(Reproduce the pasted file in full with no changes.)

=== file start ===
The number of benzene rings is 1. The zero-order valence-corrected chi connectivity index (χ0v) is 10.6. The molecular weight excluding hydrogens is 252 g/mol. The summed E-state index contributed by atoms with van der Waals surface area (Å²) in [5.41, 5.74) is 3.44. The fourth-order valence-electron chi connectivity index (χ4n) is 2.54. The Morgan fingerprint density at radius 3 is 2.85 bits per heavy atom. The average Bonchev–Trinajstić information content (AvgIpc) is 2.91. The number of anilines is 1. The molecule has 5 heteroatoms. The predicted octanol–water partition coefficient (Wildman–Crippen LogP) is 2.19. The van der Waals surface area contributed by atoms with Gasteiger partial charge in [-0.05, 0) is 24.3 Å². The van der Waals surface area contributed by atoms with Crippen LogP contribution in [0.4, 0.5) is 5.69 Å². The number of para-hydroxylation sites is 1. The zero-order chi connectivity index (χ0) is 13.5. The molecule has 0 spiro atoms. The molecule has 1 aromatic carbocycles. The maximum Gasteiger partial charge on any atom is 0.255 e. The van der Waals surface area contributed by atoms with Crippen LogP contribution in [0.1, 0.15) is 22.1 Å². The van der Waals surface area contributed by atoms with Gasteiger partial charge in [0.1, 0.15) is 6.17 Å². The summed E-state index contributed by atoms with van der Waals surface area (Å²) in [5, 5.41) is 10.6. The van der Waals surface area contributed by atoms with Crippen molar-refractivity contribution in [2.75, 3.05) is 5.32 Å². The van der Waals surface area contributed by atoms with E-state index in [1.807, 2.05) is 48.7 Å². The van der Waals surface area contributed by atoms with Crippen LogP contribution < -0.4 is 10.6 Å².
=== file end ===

The number of benzene rings is 1. The zero-order valence-corrected chi connectivity index (χ0v) is 10.6. The molecular weight excluding hydrogens is 252 g/mol. The summed E-state index contributed by atoms with van der Waals surface area (Å²) in [5.41, 5.74) is 3.44. The fourth-order valence-electron chi connectivity index (χ4n) is 2.54. The Morgan fingerprint density at radius 3 is 2.85 bits per heavy atom. The average Bonchev–Trinajstić information content (AvgIpc) is 2.91. The number of anilines is 1. The molecule has 5 heteroatoms. The predicted octanol–water partition coefficient (Wildman–Crippen LogP) is 2.19. The van der Waals surface area contributed by atoms with Gasteiger partial charge in [-0.05, 0) is 24.3 Å². The van der Waals surface area contributed by atoms with Crippen LogP contribution in [0.4, 0.5) is 5.69 Å². The number of para-hydroxylation sites is 1. The zero-order chi connectivity index (χ0) is 13.5. The molecule has 0 spiro atoms. The molecule has 1 aromatic carbocycles. The maximum Gasteiger partial charge on any atom is 0.255 e. The van der Waals surface area contributed by atoms with Crippen LogP contribution in [0.1, 0.15) is 22.1 Å². The van der Waals surface area contributed by atoms with Gasteiger partial charge in [0.1, 0.15) is 6.17 Å². The summed E-state index contributed by atoms with van der Waals surface area (Å²) in [5, 5.41) is 10.6. The van der Waals surface area contributed by atoms with Crippen molar-refractivity contribution in [2.75, 3.05) is 5.32 Å². The van der Waals surface area contributed by atoms with E-state index in [1.807, 2.05) is 48.7 Å². The van der Waals surface area contributed by atoms with Crippen LogP contribution < -0.4 is 10.6 Å².